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Wednesday, December 24, 2008


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Elvin “Pete” Sill

To paraphrase Winston Churchill, “There is a specter haunting America, that specter is Financialism”.

 Today this country, likely followed by the world, stand at the threshold of an economic disaster of epic proportions. The American people are being kept in the dark by both  public and private sector officials about the magnitude of the problem for fear of causing economic and social panic.

 Specifically, the size and scope of potential debt liability associated with the ongoing “toxic debt” financial meltdown  is astronomical - in excess of $50,000,000,000,000 - fifty trillion dollars.  Keep in mind that a trillion dollars is a thousand billion dollars.  The ultimate figure could be far higher than $50 trillion, depending on how you count the monetary value of the many investments and other financial instruments that are now increasingly coming into play as this crisis  unfolds.

 Current bailout efforts are not strategically or effectively directed  towards addressing the totality of this problem. Indeed the current randomized patchwork approach offered by the U.S. Treasury and the Federal Reserve are increasing the magnitude of the crisis by creating several inadequate and competing Federal fiscal and monetary funding plans supporting various entities including selected insurers, investors and lenders while excluding others from assistance. Continued piecemeal approaches will only worsen the ultimate final outcome.

 This approach is inadequate both in quantity and effectiveness because of the Nations leaders, both public and private,  refusal to acknowledge and address the overriding problem, the massive toxic debt overhang currently facing us and how to eliminate it without destroying the economy.

 The  political, financial and media elites are keeping this critical fact from the public because they feel that revelation of the scope of the problem will cause financial, and social panic with the attendant consequences. They use public relations propaganda phrases like “prevent total  melt down,” “too big to fail”, “do something now solve the problem later,” “it is not a bailout but an infusion of capital”, etc.

 There is questionable logic to this approach, in that sooner or later the truth must be told.  Throwing tens of trillions of dollars at random aspects of the problem squanders precious national capital assets,  leaving less capacity to address the real end game threat which is “how do we achieve the total elimination of the trillions of dollars of toxic debt currently being held by and/or affecting virtually every one.

 Our leaders must ask very tough questions, and provide believable answers to questions like:

 How did this state of affairs happen? How could the investing public be duped to such a degree?  Is it a failure of long-trusted national institutions?  Do we all share blame? Is the middle class destroyed? Is Wall Street destroyed? Was the combination of massive and prolonged balance of payments deficits, foreign ownership of U.S. national debt part of the problem? Did Federal financial regulators fail? (How did they fail? By eliminating safeguards such as reducing bank reserves to capital ratios requirements, eliminating the up-tick rule making stock short selling the rage, eliminating income tax regulations designed to prevent corporate financial manipulation of balance sheet bottom lines.) What was the impact of the cancellation of the Glass-Steagall Act of 1933 that separated commercial and investment banks? Did self-regulation of financial institutions fail?  Is our current national separation of monetary and fiscal policy management systems adequate to survive in world of massive dynamic change? Private sector regulatory reviews were redolent in all banking and financial firms, layers of internal review were in place, private rating agencies were trusted - did they all fail?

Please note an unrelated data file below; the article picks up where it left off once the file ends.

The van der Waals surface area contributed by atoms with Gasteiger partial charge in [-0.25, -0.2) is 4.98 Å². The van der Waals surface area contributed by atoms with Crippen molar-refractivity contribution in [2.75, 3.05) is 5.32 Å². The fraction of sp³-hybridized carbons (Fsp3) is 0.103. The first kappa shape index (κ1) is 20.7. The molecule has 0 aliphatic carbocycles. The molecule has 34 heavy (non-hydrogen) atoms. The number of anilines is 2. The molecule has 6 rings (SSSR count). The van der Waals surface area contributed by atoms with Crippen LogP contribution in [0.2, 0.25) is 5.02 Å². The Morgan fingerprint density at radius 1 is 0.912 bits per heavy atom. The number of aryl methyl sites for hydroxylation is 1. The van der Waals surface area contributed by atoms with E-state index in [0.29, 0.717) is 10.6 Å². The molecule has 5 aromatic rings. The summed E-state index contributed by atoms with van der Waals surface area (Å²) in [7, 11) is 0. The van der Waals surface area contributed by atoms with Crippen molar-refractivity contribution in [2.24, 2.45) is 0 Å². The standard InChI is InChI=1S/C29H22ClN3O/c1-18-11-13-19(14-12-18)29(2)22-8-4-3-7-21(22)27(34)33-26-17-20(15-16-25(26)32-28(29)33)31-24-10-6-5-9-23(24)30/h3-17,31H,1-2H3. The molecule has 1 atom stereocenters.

The list goes on and on. The answers to the above questions are “yes”. They all failed to some degree. We as responsible citizens are all in this mess together and it will only be as united nation that we will pull ourselves through it.

 The first step is to demand the whole truth from our responsible public and private sector officials. How we manage this crisis of confidence in our national institutions and the future role of government in our lives will also be  crucial questions that will  have to be  resolved quickly. Nothing short of a full disclosure of the problem will be acceptable if the problems are ultimately to be successfully resolved.

Elvin “Pete” Sill, Scottsdale, Az. December 10, 2008

Mr. Sill is a former Federal employee with experience in regulatory and national security programs.

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